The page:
This was highlighted in Arthur's email bulletin, which if you aren't signed up for yet, you totally should:
"I insist on sensuality. I guard my smoked pheasants, old guitars, and quiet as jealously as any miser guards gold. They can do far more to protect me from what we humans have become: insensate, insensitive, inhuman. For the millions of years of evolution that made us, the ability to fully sense food and sex was the foundation of our humanity and the core determinant of survival. For ten thousand years, those same pleasure have been reserved for a few of us. Complete indulgence of sensuality is rare, and, as a rule, the purview of the rich. For ten thousand years, Homo sapiens has been unable to take its humanity for granted. Those who would resist dehumanization do so by daily staking a claim to it, by self-consciously adopting an aestheticism our hunter-gatherer forebears practiced by simply living. With the advent of agriculture, those qualities that united us--in fact, quality itself--came to divide us. Civilization did indeed modify the human genome, but only slightly, around the edges. We remain at our genetic core largely what our hunter-gatherer history made us, which is to say, sensual beings. All of humanity at some level still requires the aesthetic. What was invented with civilization was the ability of some to deny sensuality to others."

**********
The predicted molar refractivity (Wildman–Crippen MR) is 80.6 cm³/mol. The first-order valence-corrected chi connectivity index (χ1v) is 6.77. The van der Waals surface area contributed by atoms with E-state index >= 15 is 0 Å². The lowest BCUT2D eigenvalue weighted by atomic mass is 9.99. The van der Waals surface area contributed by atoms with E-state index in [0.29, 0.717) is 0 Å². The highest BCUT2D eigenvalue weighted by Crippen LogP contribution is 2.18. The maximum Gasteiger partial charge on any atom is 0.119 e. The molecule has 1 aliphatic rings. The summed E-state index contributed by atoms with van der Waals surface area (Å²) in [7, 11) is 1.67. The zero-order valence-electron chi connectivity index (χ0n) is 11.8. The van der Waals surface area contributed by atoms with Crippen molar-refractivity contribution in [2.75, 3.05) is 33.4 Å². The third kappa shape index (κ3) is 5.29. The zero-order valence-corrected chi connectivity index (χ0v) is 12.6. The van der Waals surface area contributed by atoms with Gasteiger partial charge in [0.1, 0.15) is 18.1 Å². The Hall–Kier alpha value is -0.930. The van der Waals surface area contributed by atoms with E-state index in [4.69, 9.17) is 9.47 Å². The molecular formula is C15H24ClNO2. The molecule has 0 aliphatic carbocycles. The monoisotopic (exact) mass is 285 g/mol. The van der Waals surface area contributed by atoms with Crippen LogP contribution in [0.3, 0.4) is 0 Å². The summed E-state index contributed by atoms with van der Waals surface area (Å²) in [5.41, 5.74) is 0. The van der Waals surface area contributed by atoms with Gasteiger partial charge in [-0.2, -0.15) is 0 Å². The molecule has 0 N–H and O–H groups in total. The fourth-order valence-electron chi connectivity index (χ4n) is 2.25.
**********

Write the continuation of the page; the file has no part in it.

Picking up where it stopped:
-Richard Manning, Against the Grain: How Agriculture Has Hijacked Civilization (North Point Press, 2004)
Thought #2, courtesy of Andrei Codrescu, which will be spoken about in more detail on this very same blog next week by our own Francis Levy:
"The time has come for writers to become inaccessible again. The reason is not some kind of "mystique" that makes people curious (though it helps), but the fact that no real writers ever lay down anything real in public—they work in solitude, they think hard, and their thoughts are rarely nice or "friendly." On 1.11.11 (that's January 11, 2011, American-style), I quit Facebook and other large holdings of my cyber real estate. You want to find me, read my book. If you're looking for friends, go to the bar or fall in love with a fire hydrant."
-Andrei Codrescu, Publishers Weekly's 'Soapbox'